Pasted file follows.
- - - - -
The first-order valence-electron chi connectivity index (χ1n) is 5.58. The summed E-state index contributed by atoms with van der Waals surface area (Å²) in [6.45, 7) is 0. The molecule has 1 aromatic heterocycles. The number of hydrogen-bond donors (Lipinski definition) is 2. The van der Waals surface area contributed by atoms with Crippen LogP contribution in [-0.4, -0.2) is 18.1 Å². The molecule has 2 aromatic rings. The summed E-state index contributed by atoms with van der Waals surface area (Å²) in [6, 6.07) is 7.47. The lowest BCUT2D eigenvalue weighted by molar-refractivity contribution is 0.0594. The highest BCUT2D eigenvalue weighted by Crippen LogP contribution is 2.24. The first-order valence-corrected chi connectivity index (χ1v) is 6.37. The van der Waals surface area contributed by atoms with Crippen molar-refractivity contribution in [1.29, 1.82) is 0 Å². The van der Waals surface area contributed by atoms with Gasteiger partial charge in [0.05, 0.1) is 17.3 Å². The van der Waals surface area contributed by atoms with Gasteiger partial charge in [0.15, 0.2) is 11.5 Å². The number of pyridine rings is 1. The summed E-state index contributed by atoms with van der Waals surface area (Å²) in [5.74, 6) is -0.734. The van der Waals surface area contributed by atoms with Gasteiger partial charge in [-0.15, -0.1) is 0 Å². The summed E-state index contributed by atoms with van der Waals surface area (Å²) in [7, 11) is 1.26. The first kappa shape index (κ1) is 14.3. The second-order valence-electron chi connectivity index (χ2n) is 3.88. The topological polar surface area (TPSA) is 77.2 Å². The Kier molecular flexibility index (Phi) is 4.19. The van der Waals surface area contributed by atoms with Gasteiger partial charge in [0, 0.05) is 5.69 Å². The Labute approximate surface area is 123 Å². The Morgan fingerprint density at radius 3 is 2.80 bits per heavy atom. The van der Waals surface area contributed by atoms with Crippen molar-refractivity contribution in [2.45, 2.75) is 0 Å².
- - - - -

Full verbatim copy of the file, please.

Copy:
The first-order valence-electron chi connectivity index (χ1n) is 5.58. The summed E-state index contributed by atoms with van der Waals surface area (Å²) in [6.45, 7) is 0. The molecule has 1 aromatic heterocycles. The number of hydrogen-bond donors (Lipinski definition) is 2. The van der Waals surface area contributed by atoms with Crippen LogP contribution in [-0.4, -0.2) is 18.1 Å². The molecule has 2 aromatic rings. The summed E-state index contributed by atoms with van der Waals surface area (Å²) in [6, 6.07) is 7.47. The lowest BCUT2D eigenvalue weighted by molar-refractivity contribution is 0.0594. The highest BCUT2D eigenvalue weighted by Crippen LogP contribution is 2.24. The first-order valence-corrected chi connectivity index (χ1v) is 6.37. The van der Waals surface area contributed by atoms with Crippen molar-refractivity contribution in [1.29, 1.82) is 0 Å². The van der Waals surface area contributed by atoms with Gasteiger partial charge in [0.05, 0.1) is 17.3 Å². The van der Waals surface area contributed by atoms with Gasteiger partial charge in [0.15, 0.2) is 11.5 Å². The number of pyridine rings is 1. The summed E-state index contributed by atoms with van der Waals surface area (Å²) in [5.74, 6) is -0.734. The van der Waals surface area contributed by atoms with Gasteiger partial charge in [-0.15, -0.1) is 0 Å². The summed E-state index contributed by atoms with van der Waals surface area (Å²) in [7, 11) is 1.26. The first kappa shape index (κ1) is 14.3. The second-order valence-electron chi connectivity index (χ2n) is 3.88. The topological polar surface area (TPSA) is 77.2 Å². The Kier molecular flexibility index (Phi) is 4.19. The van der Waals surface area contributed by atoms with Gasteiger partial charge in [0, 0.05) is 5.69 Å². The Labute approximate surface area is 123 Å². The Morgan fingerprint density at radius 3 is 2.80 bits per heavy atom. The van der Waals surface area contributed by atoms with Crippen molar-refractivity contribution in [2.45, 2.75) is 0 Å².